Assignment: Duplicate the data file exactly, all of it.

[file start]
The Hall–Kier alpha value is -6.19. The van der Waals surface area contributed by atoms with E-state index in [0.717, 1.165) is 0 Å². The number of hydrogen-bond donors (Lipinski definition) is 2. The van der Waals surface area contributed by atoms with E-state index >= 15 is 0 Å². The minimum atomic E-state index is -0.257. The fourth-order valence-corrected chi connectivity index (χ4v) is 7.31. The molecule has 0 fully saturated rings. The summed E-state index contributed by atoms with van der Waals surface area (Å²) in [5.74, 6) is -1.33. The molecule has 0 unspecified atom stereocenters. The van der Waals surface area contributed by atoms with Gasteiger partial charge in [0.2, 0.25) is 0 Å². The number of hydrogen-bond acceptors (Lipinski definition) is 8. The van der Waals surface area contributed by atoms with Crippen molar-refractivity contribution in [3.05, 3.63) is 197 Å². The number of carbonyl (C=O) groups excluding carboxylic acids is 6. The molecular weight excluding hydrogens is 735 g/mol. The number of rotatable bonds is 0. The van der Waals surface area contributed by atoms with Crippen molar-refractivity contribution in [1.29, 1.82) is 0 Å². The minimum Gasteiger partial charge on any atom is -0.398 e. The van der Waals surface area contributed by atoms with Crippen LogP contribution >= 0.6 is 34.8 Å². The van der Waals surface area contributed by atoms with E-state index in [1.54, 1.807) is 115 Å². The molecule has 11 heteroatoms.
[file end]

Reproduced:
The Hall–Kier alpha value is -6.19. The van der Waals surface area contributed by atoms with E-state index in [0.717, 1.165) is 0 Å². The number of hydrogen-bond donors (Lipinski definition) is 2. The van der Waals surface area contributed by atoms with E-state index >= 15 is 0 Å². The minimum atomic E-state index is -0.257. The fourth-order valence-corrected chi connectivity index (χ4v) is 7.31. The molecule has 0 fully saturated rings. The summed E-state index contributed by atoms with van der Waals surface area (Å²) in [5.74, 6) is -1.33. The molecule has 0 unspecified atom stereocenters. The van der Waals surface area contributed by atoms with Gasteiger partial charge in [0.2, 0.25) is 0 Å². The number of hydrogen-bond acceptors (Lipinski definition) is 8. The van der Waals surface area contributed by atoms with Crippen molar-refractivity contribution in [3.05, 3.63) is 197 Å². The number of carbonyl (C=O) groups excluding carboxylic acids is 6. The molecular weight excluding hydrogens is 735 g/mol. The number of rotatable bonds is 0. The van der Waals surface area contributed by atoms with Crippen molar-refractivity contribution in [1.29, 1.82) is 0 Å². The minimum Gasteiger partial charge on any atom is -0.398 e. The van der Waals surface area contributed by atoms with Crippen LogP contribution >= 0.6 is 34.8 Å². The van der Waals surface area contributed by atoms with E-state index in [1.54, 1.807) is 115 Å². The molecule has 11 heteroatoms.